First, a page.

Monday, March 29, 2010 by Paul Grech
On afternoons like this, it is justifiable to ask just why Liverpool haven’t played in this manner earlier in the season. Fast passing football, players moving when they had the ball and pressing hard when they didn’t: it was as if the team finally remembered how to play. Sunderland simply couldn’t cope with and will leave Anfield feeling lucky that they lost by just three goals. Lee Catermole and Lorik Cana, so impressive at the Stadium of Light, barely got a touch of the ball, Darren Bent completely anonymous and Frazier Campbell, so outspoken before the game, was so bad that there wasn’t even the need to boo him.
A spectator for most of the game, Pepe Reina was still alert enough to turn away Bolo Zenden’s late shot. Similarly, Jamie Carragher didn’t have much to do although that changed once Kenwyne Jones came on with the physical presence that he brought with him. Daniel Agger will go home wondering how he didn’t get to score. Craig Gordon pulled off a couple of great saves off him and on another couple of occasions he wasn’t decisive enough. Still, the way he brought the ball out of defence was a reminder of just how good he can be.
It is a sign of Emiliano Insua’s character that, despite the criticism that was aimed his way after last week, he played with such confidence today. Good when going forward, nothing that the highly rated Jordan Henderson did seemed to trouble him.
On the other flank, Glen Johnson put in the kind of performance that will eventually shut up the critics who think that Liverpool paid too much for him. Not only did he score the second goal but he also had the vision to set up the third and overall his running caused Sunderland headaches throughout the afternoon. My man of the match.
During the week, there were those who questioned the utility of having someone like Javier Mascherano and this wasn’t really a game where he could highlight his talents. The truth, however, is that there aren’t many other players in the world who are as good as Mascherano in a defensive midfield role.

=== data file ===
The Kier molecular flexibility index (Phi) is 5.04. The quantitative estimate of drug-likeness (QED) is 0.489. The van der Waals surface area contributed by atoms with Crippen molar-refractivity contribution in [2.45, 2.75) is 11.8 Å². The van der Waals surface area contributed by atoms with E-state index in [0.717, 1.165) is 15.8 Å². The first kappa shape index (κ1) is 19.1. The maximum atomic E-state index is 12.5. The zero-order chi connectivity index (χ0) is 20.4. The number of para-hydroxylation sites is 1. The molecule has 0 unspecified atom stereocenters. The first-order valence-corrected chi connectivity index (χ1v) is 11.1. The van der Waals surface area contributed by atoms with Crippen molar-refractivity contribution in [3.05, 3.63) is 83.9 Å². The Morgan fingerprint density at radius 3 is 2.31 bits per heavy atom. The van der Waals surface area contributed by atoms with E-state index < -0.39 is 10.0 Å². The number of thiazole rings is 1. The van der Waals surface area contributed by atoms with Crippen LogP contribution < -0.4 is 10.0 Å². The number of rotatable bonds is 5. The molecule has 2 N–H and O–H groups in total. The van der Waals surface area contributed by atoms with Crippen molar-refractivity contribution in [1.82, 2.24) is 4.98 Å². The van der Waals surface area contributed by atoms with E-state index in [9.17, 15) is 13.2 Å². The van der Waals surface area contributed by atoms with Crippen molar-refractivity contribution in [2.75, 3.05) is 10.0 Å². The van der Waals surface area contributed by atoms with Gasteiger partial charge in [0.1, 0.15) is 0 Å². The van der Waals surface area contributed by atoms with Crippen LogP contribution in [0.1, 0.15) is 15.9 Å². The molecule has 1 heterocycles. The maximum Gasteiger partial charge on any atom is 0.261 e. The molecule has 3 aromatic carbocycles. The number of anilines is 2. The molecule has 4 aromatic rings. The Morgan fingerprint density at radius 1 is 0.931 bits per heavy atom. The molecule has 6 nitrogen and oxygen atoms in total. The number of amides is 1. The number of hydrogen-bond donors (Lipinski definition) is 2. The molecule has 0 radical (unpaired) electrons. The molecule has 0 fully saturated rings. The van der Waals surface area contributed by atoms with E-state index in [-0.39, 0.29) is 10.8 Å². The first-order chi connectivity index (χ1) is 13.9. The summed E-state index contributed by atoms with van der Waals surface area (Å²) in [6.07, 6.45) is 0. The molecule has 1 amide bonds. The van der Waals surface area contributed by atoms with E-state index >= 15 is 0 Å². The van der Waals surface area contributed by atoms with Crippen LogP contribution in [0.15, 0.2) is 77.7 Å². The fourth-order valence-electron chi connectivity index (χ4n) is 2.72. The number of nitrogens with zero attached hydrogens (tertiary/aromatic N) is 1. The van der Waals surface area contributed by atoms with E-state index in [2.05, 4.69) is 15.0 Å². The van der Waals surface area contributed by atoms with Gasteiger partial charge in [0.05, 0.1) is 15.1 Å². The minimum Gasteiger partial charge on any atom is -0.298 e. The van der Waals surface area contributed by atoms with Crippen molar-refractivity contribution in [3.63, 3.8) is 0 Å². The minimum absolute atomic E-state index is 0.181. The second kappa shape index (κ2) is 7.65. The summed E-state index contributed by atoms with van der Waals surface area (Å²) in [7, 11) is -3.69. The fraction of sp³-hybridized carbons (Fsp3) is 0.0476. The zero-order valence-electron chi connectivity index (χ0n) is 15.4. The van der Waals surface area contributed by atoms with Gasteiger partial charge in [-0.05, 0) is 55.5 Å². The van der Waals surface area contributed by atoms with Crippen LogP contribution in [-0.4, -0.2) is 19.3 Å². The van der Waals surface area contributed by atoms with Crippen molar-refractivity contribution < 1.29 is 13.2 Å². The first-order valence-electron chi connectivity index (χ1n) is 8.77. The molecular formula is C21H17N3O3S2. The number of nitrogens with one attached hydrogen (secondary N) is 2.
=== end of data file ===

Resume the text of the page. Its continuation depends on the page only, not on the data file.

By his own admission, Steven Gerrard hasn’t been playing as well as in recent seasons but, perhaps aided by being withdrawn to a more traditional position in the centre of midfield, he was much more influential than of late.
If there’s a player who is living proof that Rafael Benitez will do what is best for the side, then Ryan Babel is surely that. Indeed, from being on the verge of leaving in January he now has a semi-permanent spot on the left, something that is partly due to the effort that he has been putting.
A player who has slowly been finding his feet at Anfield is Maxi Rodriguez. For him, this was probably his best game where he showed his intelligence, vision and tenacity. By next season, he should be well used to the physicality of English football and the refereeing.
The decision to play Dirk Kuyt as a central striker might not have paid dividends in as far as goals are concerned but it certainly helped open up the Sunderland defence who probably were a bit surprised at having to handle two strikers instead of one. When one of those strikers is Fernando Torres, it is even more complicated. Indeed, it is practically impossible. His first goal was simply breath-taking, his second a lesson in cool. Absolutely fantastic.
You kidding, right?
With Thursday’s game in mind, Fernando Torres was withdrawn with his place being taken by David N’Gog. As always, the young Frenchman was always willing to run and even created the space for what should have been number four but instead failed to hit the ball.
Alberto Aquilani was given a chance late on and, in all fairness, he didn’t really look that bothered. Nabil El Zhar too was put on late in the game and showed very little to justify the run out.